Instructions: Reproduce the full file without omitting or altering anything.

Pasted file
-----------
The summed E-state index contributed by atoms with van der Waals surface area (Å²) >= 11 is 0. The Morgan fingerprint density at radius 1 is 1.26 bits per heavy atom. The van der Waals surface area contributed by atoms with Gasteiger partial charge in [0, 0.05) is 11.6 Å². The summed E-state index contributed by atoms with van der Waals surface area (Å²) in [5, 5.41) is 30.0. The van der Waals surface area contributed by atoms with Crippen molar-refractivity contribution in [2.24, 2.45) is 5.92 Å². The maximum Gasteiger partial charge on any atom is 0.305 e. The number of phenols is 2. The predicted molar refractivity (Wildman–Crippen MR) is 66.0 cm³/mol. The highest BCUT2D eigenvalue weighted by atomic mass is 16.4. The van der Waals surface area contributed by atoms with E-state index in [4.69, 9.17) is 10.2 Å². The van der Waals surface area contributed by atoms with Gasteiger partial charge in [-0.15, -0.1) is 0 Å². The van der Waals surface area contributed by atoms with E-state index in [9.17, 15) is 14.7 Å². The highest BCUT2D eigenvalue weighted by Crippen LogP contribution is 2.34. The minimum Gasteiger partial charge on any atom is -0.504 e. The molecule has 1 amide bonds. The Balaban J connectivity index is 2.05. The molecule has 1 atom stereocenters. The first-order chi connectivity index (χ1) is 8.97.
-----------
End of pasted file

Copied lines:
The summed E-state index contributed by atoms with van der Waals surface area (Å²) >= 11 is 0. The Morgan fingerprint density at radius 1 is 1.26 bits per heavy atom. The van der Waals surface area contributed by atoms with Gasteiger partial charge in [0, 0.05) is 11.6 Å². The summed E-state index contributed by atoms with van der Waals surface area (Å²) in [5, 5.41) is 30.0. The van der Waals surface area contributed by atoms with Crippen molar-refractivity contribution in [2.24, 2.45) is 5.92 Å². The maximum Gasteiger partial charge on any atom is 0.305 e. The number of phenols is 2. The predicted molar refractivity (Wildman–Crippen MR) is 66.0 cm³/mol. The highest BCUT2D eigenvalue weighted by atomic mass is 16.4. The van der Waals surface area contributed by atoms with E-state index in [4.69, 9.17) is 10.2 Å². The van der Waals surface area contributed by atoms with Gasteiger partial charge in [-0.15, -0.1) is 0 Å². The van der Waals surface area contributed by atoms with E-state index in [9.17, 15) is 14.7 Å². The highest BCUT2D eigenvalue weighted by Crippen LogP contribution is 2.34. The minimum Gasteiger partial charge on any atom is -0.504 e. The molecule has 1 amide bonds. The Balaban J connectivity index is 2.05. The molecule has 1 atom stereocenters. The first-order chi connectivity index (χ1) is 8.97.